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seems the fittest for a full communion. We celebrate our Lord's rising again from death: we express our hope of rising ourselves after we have died, by our union with Him — by His life-giving power imparted to us. But what will so help to that union ? what will so surely bind us to Christ, to the Lord of life and death, as the eating the bread, and drinking the cup which He has appointed to be the means, the chief means, of
, conveying to us of His grace; yea, of Himself? For then, in that sacrament, we spiritually eat the flesh of Christ and drink His blood. We dwell in Christ, and Christ in us; we are one with Christ, and Christ with us!
O my brethren, put not from you such a blessing as this! Put from you all prejudice, all excuses, all that have hitherto hindered you from being guests with Christ at His table; and draw near on this happy day to your Lord, as you have been invited, and feed on Him in your hearts by faith, with thanksgiving !
Ps. cxlvii. 7, 8. (Prayer-Book Version.)
O sing unto the Lord with thanksgiving : sing praises upon
the harp unto our God; who covereth the heaven with clouds, and prepareth rain for the earth : and maketh the grass to grow upon the mountains, and herb for the use of men.
THESE are the words of David, the sweet and royal Psalmist of Israel. And fully to enter into them we must transport ourselves, in thought, to the land in which David lived—the land of Palestine; a land not blessed as ours is, with abundant rains, but dry and parched, subject to long droughts; a land not generally rich in herbage, with only here and there a tract of pasture, but for the most part made
up of stony hills, with few trees for shelter or for shadow; a land where water is of the greatest value; where the wells are few and far apart— with only a single river running through it which maintains its waters throughout the
Such is and was the land of Israel ; fertile and rich as compared with the desert which bounded it, but as compared with our own land poor indeed, capable at the best of growing but small crops, and rearing a few scant herds of cattle.
Remembering this, we shall better appreciate the language of David in the text-language that we find almost word for word again in the 104th Psalm.
David writes with his heart full of gratitude to God for His gift of rain. O sing unto the Lord with thanksgiving: sing praises upon the harp unto God; who covereth the heaven with clouds, and prepareth rain for the earth: and maketh the grass to grow upon the mountains, and herb for the use of men !
We might almost assert that this psalm was composed in spring. Spring, as Eastern travellers tell us, comes with a suddenness and beauty in that bare land of Palestine that we can hardly conceive of. All at once the dry stony hills are clad with the tenderest green, the flowers fill the fields, and the heavens drop down dew. The description in the Song of Solomon is the description of an eye-witness, and is confirmed at this present time by visitors to Palestine. Lo, the winter is past, the rain is over and gone; the flowers appear on the earth; the time of the singing of birds is come, and the voice of the turtle is heard in our land; the fig-tree putteth forth her green figs, and the vines with the tender grape give a good smell.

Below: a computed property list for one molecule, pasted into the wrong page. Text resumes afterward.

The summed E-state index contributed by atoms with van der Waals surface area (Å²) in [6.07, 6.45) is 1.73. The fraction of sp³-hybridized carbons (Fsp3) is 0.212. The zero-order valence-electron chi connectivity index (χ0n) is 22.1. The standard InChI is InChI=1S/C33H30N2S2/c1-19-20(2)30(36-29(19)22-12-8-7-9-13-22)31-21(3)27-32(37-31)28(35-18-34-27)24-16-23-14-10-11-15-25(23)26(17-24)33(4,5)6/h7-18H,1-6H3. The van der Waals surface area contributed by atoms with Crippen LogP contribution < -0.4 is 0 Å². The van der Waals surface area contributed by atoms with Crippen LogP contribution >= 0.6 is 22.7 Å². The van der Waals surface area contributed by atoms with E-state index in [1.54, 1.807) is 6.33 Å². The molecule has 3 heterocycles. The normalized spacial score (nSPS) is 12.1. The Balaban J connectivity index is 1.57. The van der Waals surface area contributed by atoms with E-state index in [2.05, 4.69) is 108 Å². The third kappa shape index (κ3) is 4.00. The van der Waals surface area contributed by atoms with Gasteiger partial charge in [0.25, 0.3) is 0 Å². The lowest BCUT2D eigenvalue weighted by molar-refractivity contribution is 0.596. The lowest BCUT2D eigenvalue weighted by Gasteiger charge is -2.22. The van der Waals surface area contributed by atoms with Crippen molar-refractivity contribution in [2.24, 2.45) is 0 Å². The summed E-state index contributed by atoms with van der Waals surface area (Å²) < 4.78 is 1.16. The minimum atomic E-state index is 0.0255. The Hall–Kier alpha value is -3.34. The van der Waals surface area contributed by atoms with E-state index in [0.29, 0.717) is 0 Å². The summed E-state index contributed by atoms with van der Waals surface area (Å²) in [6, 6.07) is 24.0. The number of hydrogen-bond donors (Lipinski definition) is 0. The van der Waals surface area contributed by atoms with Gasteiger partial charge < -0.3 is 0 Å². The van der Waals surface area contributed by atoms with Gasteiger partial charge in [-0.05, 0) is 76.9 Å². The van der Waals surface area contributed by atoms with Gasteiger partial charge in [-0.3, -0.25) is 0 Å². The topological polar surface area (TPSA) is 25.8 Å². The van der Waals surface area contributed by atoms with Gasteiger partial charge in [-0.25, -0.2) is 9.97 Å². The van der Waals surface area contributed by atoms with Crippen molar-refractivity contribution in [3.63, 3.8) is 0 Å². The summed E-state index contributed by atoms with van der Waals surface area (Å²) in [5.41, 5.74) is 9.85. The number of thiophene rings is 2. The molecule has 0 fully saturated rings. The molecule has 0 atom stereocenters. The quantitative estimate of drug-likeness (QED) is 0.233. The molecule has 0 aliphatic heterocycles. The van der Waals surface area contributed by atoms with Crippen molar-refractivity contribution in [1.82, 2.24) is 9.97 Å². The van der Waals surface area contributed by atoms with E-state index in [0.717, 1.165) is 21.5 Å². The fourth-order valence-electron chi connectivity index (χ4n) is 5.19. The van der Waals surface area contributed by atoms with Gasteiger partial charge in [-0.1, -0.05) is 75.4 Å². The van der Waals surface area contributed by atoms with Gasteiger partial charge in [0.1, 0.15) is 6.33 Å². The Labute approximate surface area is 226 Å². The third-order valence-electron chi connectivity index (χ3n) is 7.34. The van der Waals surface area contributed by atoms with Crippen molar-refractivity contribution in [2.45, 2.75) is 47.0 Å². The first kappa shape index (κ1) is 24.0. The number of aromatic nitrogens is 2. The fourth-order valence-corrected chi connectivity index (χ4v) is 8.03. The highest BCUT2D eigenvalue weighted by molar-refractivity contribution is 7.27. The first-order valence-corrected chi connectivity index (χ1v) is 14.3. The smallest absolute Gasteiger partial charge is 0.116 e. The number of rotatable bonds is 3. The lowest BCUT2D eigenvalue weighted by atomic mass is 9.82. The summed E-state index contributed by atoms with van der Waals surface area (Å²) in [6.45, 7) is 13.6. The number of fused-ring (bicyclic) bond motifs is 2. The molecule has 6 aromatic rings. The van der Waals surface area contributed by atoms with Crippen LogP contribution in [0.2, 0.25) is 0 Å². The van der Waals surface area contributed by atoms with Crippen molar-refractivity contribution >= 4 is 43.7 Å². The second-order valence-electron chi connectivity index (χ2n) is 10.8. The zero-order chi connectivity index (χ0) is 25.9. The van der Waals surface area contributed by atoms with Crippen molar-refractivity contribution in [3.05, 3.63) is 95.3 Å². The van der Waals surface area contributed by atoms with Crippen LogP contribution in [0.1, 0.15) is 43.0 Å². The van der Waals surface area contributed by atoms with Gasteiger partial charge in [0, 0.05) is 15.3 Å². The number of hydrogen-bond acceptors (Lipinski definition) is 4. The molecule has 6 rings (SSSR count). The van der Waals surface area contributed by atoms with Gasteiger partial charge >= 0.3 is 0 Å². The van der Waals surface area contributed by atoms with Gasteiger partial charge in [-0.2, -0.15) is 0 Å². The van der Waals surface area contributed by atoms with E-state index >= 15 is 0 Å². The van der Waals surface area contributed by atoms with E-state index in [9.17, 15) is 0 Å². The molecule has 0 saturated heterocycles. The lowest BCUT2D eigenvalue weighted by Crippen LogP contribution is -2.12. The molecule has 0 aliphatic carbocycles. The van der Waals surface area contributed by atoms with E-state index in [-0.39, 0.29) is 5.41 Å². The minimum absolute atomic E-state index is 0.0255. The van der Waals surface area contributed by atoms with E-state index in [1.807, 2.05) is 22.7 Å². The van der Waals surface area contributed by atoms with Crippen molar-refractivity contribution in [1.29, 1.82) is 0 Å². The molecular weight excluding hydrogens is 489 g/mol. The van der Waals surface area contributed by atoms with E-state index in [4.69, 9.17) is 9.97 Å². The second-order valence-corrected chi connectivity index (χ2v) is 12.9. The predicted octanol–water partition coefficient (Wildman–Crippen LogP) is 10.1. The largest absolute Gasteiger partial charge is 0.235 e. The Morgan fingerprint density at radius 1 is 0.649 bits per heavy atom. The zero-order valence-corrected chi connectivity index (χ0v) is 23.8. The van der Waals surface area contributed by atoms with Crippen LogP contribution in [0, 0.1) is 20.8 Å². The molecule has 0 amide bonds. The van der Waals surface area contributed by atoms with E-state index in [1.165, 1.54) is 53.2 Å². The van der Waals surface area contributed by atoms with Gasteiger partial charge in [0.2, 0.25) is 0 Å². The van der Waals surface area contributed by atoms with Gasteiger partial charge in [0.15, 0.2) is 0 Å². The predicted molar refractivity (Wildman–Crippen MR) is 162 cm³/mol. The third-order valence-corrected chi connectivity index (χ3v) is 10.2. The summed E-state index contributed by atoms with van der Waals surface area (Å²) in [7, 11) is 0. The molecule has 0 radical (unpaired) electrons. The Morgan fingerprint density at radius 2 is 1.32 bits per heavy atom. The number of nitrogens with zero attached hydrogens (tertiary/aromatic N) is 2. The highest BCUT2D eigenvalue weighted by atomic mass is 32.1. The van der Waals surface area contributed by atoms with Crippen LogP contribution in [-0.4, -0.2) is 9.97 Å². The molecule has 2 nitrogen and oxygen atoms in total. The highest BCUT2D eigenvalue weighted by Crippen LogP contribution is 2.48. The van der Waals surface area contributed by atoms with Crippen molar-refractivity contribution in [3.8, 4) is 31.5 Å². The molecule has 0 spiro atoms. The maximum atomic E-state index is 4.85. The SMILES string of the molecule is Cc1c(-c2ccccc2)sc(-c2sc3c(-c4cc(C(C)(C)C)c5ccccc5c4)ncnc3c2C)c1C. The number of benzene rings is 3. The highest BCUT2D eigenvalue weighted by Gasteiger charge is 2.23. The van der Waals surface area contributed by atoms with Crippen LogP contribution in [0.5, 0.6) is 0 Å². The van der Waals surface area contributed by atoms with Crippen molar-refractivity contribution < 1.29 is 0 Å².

But whether composed in spring or not, this 147th Psalm may teach us a great lesson—a lesson of thankfulness; a lesson of acknowledgment to God for His care, for His care for all His creatures, cattle and birds as well as man. And this is the lesson that is forced upon us at this moment. For who can walk abroad now with his eyes open and not feel that he owes God thanks ? Who that sees, as we see at this time, the change from winter to spring; the change, as if by magic, which each day makes in the landscape; the coming out of the leaf; the bursting of the blade from the clod; the growth of grass, and green herb, and all things serviceable to man,—who, I ask, that sees these things, and considers that they are but the pledge and promise of yet greater bounty, but must feel his heart stir with gratitude to God, and a desire to give utterance to it, as best he may, in words? 0 let the earth bless the Lord; yea, let it praise Him, and magnify Him for ever.
O sing unto the Lord with thanksgiving ; sing praises upon the harp unto on
God, who covereth the heaven with clouds, and prepareth the rain for the earth; and maketh the grass to grow upon the mountains, and herb for the use of men!
I take you with me, brethren, when I say that we feel the call which spring makes upon us for gratitude. There is a voice now which appeals to us at every step, from tree, and field, and flower, with this appeal,- Praise ye the Lord for His goodness; and we do, many of us, respond to that appeal: we say, if not in actual uttered words, yet silently in our hearts within, The Lord be praised !
Yes, the Lord be praised! That we allow to be our duty. But how shall we best fulfil that duty ? Wherewithal shall we come before the Lord ? In what shape shall we offer our praises
-show ourselves thankful ? With our lips; yes, but not with our lips alone,- with our hearts and in our lives as well. He hath showed thee, O man, what is good : and what doth the Lord require of thee, but to do justly and to love mercy, and to walk humbly with thy God ?
There, from an inspired prophet we learn the sort of thankfulness that should be ours, the gratitude that is acceptable with God. It is the offering of a just, and merciful, and humble life—an offering that God loves better than any other service,